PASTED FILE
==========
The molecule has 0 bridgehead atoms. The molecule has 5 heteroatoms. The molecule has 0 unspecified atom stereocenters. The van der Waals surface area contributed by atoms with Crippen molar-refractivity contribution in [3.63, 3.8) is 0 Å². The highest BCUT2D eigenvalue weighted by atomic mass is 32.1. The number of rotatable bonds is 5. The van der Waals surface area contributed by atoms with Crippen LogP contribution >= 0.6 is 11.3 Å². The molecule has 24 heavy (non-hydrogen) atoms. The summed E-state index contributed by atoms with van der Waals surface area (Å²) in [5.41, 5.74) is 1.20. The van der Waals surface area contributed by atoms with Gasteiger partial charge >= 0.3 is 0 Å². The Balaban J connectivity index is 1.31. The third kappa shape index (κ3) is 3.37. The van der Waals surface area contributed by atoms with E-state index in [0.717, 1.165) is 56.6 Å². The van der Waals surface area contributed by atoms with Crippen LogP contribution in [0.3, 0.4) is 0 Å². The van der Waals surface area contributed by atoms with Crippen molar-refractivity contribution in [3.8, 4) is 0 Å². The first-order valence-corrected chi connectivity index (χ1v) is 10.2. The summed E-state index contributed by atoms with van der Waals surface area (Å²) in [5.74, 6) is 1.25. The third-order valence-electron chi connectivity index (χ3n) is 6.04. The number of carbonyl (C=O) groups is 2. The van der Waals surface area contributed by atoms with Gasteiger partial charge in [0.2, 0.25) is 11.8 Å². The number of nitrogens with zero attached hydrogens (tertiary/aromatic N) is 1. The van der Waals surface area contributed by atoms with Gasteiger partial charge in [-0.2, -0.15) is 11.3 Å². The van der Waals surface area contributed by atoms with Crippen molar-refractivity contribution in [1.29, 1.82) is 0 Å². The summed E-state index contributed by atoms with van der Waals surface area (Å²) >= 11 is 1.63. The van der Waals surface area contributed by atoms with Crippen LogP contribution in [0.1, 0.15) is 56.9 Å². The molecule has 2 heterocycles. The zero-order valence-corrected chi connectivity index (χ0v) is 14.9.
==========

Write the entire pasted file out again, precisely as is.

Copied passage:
The molecule has 0 bridgehead atoms. The molecule has 5 heteroatoms. The molecule has 0 unspecified atom stereocenters. The van der Waals surface area contributed by atoms with Crippen molar-refractivity contribution in [3.63, 3.8) is 0 Å². The highest BCUT2D eigenvalue weighted by atomic mass is 32.1. The number of rotatable bonds is 5. The van der Waals surface area contributed by atoms with Crippen LogP contribution >= 0.6 is 11.3 Å². The molecule has 24 heavy (non-hydrogen) atoms. The summed E-state index contributed by atoms with van der Waals surface area (Å²) in [5.41, 5.74) is 1.20. The van der Waals surface area contributed by atoms with Gasteiger partial charge >= 0.3 is 0 Å². The Balaban J connectivity index is 1.31. The third kappa shape index (κ3) is 3.37. The van der Waals surface area contributed by atoms with E-state index in [0.717, 1.165) is 56.6 Å². The van der Waals surface area contributed by atoms with Crippen LogP contribution in [0.3, 0.4) is 0 Å². The van der Waals surface area contributed by atoms with Crippen molar-refractivity contribution in [3.8, 4) is 0 Å². The first-order valence-corrected chi connectivity index (χ1v) is 10.2. The summed E-state index contributed by atoms with van der Waals surface area (Å²) in [5.74, 6) is 1.25. The third-order valence-electron chi connectivity index (χ3n) is 6.04. The number of carbonyl (C=O) groups is 2. The van der Waals surface area contributed by atoms with Gasteiger partial charge in [0.2, 0.25) is 11.8 Å². The number of nitrogens with zero attached hydrogens (tertiary/aromatic N) is 1. The van der Waals surface area contributed by atoms with Gasteiger partial charge in [-0.2, -0.15) is 11.3 Å². The van der Waals surface area contributed by atoms with Crippen molar-refractivity contribution in [1.29, 1.82) is 0 Å². The summed E-state index contributed by atoms with van der Waals surface area (Å²) >= 11 is 1.63. The van der Waals surface area contributed by atoms with Crippen LogP contribution in [0.1, 0.15) is 56.9 Å². The molecule has 2 heterocycles. The zero-order valence-corrected chi connectivity index (χ0v) is 14.9.